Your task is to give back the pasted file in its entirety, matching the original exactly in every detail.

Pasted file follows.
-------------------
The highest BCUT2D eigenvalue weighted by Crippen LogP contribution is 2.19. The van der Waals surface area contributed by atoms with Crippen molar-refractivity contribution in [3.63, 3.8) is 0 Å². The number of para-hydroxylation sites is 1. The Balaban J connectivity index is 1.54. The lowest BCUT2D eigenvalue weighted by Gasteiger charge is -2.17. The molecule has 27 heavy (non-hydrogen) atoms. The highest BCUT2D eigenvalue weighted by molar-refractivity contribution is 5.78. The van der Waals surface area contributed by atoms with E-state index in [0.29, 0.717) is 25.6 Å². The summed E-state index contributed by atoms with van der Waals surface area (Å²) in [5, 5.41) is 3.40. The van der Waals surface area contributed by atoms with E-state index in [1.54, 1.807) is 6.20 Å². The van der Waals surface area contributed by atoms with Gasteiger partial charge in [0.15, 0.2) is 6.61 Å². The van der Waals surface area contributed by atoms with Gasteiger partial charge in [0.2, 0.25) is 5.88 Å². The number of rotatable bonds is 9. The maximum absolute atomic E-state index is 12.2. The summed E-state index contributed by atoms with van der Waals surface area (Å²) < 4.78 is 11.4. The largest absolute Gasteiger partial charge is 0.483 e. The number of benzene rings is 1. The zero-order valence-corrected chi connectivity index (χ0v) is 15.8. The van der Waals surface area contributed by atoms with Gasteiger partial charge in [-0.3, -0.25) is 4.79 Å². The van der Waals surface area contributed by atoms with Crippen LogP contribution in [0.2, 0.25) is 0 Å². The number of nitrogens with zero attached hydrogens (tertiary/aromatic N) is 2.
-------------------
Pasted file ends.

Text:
The highest BCUT2D eigenvalue weighted by Crippen LogP contribution is 2.19. The van der Waals surface area contributed by atoms with Crippen molar-refractivity contribution in [3.63, 3.8) is 0 Å². The number of para-hydroxylation sites is 1. The Balaban J connectivity index is 1.54. The lowest BCUT2D eigenvalue weighted by Gasteiger charge is -2.17. The molecule has 27 heavy (non-hydrogen) atoms. The highest BCUT2D eigenvalue weighted by molar-refractivity contribution is 5.78. The van der Waals surface area contributed by atoms with E-state index in [0.29, 0.717) is 25.6 Å². The summed E-state index contributed by atoms with van der Waals surface area (Å²) in [5, 5.41) is 3.40. The van der Waals surface area contributed by atoms with E-state index in [1.54, 1.807) is 6.20 Å². The van der Waals surface area contributed by atoms with Gasteiger partial charge in [0.15, 0.2) is 6.61 Å². The van der Waals surface area contributed by atoms with Gasteiger partial charge in [0.2, 0.25) is 5.88 Å². The number of rotatable bonds is 9. The maximum absolute atomic E-state index is 12.2. The summed E-state index contributed by atoms with van der Waals surface area (Å²) < 4.78 is 11.4. The largest absolute Gasteiger partial charge is 0.483 e. The number of benzene rings is 1. The zero-order valence-corrected chi connectivity index (χ0v) is 15.8. The van der Waals surface area contributed by atoms with Gasteiger partial charge in [-0.3, -0.25) is 4.79 Å². The van der Waals surface area contributed by atoms with Crippen LogP contribution in [0.2, 0.25) is 0 Å². The number of nitrogens with zero attached hydrogens (tertiary/aromatic N) is 2.